Federal copyright law protects a copyright owner from a wide range of intentional and unintentional infringement. For example, an entity that runs a blog or a website could be liable for copyright infringement if a third party posts copyrighted material onto the webpage. In fact, the federal copyright law is broad and states: “[a]nyone who violates any of the exclusive rights of the copyright owner . . . is an infringer of the copyright or right of the author, as the case may be.” 17 U.S.C. § 501. In conjunction with the strict liability standard used in copyright infringement cases, violating federal copyright law becomes frequent and difficult to prevent in the digital age.
In light of modern technology, new copyright challenges have emerged, such as one found in Perfect 10, Inc. v. Amazon.com, Inc., 508 F.3d 1146 (9th Cir. 2007), which involved two large technology companies, Google and Amazon. The issue, in essence, was Google and Amazon infringing upon copyrighted photographs because Google’s automated website indexing propagated the photographs in image searches, and subsequently on Amazon for other related services. Although this complex litigation involved a multitude of factors within copyright law, the issue in the case highlights the propensity for unintended copyright infringement with technology.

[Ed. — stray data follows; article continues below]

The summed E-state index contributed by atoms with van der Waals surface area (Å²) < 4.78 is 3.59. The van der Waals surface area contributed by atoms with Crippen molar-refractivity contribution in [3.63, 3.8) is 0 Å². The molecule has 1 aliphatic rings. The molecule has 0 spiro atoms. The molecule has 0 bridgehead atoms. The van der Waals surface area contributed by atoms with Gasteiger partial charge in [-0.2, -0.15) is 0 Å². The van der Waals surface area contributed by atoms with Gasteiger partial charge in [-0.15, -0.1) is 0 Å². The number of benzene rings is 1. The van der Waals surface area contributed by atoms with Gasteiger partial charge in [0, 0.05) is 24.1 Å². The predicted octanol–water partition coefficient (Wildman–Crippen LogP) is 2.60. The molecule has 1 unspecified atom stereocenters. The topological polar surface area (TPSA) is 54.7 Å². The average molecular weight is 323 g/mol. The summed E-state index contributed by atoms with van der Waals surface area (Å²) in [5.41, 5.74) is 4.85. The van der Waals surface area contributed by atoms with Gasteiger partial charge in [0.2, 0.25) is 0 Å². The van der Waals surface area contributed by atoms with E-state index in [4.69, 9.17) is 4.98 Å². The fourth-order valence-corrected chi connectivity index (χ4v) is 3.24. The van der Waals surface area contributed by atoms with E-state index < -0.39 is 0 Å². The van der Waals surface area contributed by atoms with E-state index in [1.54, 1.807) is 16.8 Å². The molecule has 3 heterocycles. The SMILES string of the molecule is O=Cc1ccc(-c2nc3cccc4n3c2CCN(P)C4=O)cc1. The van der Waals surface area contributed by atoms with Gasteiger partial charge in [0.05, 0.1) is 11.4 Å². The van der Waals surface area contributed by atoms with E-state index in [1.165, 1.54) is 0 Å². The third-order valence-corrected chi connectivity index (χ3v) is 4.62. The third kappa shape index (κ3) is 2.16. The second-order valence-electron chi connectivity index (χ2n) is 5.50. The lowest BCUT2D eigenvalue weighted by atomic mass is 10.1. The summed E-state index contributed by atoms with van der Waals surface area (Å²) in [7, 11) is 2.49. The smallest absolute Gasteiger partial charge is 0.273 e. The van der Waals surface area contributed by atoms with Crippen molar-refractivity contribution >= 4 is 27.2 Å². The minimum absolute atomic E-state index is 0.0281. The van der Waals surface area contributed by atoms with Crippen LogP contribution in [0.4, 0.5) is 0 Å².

Fortunately, Congress recognized this issue in 1998 and passed the Digital Millennium Copyright Act, creating safe harbors for unintentional copyright infringement in specific situations. Although the safe harbors are somewhat limited, the law is intended to “balance the interests of copyright owners and online service providers by promoting cooperation, minimizing copyright infringement, and providing a higher degree of certainty to service providers on the question of copyright infringement.” Capitol Records, Inc. v. MP3tunes, LLC, 821 F.Supp.2d 627 (S.D.N.Y. 2011). Ultimately, this means every entity that has a website, blog, or online community of some sort, should take measures to ensure that their online presence fits within a safe harbor or does not violate copyright law.
© 2015 Houghton Vandenack Williams
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